A marketing funnel is a theoretical model of a buyer’s journey toward the purchase of a product or a service. The typical model is usually divided into the stages of awareness, opinion, consideration, preference and purchase. A more hands on version where the actual transaction is in focus is usually illustrated something like this:
By optimizing each stage of the funnel, you’ll increase the number of paying readers. An adapted subscription funnel can be illustrated like this:
When a publisher first shifts from a free model to a subscription-based model, they have the top of their funnel filled up with visitors after years of free content. This will make conversions easier in the beginning because they’ve already got a high volume of established visitors to work with. Even publishers with a really low conversion rate will turn some readers into subscribers. However, in the long run, the top part of the funnel has to be constantly refilled with new leads, and the conversion rates have to be actively managed and improved to build a sustainable subscription business.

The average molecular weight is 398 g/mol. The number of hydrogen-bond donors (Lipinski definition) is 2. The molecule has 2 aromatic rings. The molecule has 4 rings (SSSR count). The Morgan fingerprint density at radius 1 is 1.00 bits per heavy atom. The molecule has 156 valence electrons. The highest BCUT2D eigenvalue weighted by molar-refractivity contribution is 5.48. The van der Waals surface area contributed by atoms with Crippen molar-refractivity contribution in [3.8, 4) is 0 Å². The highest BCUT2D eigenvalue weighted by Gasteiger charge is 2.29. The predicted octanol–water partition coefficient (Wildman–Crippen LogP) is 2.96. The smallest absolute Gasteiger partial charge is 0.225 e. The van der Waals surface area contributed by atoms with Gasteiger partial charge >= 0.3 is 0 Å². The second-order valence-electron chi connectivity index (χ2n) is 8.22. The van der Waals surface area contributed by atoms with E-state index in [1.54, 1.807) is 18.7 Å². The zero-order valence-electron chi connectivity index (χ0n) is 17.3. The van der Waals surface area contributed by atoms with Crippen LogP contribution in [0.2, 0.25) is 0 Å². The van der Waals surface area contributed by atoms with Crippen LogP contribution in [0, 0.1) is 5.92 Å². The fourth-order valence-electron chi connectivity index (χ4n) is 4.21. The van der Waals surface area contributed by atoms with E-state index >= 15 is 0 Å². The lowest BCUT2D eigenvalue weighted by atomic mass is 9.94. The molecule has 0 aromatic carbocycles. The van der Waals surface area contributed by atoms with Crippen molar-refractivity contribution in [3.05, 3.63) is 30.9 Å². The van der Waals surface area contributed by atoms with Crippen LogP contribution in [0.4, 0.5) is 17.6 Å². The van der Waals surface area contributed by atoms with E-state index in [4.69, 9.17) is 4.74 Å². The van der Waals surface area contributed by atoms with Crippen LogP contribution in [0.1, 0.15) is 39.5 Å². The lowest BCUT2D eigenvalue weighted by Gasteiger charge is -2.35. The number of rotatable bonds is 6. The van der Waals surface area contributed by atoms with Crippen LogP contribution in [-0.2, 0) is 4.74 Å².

One risk that is common with this approach is the inevitable decrease in the number of new subscriptions after a while. This typically happens when there has been too much focus on converting people that were in the funnel from the beginning, without adding new people to the top of the funnel.
The key to increasing the number of paid subscriptions
To keep your subscription business thriving, you need to achieve the following objectives:
- Maximize the number of relevant visitors
- Minimize friction in the buying process
- Offer the right content to the right user
Below are some suggestions on how to achieve these objectives:
Maximize the number of people in the top of the funnel
One major factor to consider here is what to put behind the paywall and what to give out for free. Exclusive content can attract subscribers; however, if everything is hidden, users will have trouble understanding the value of your content.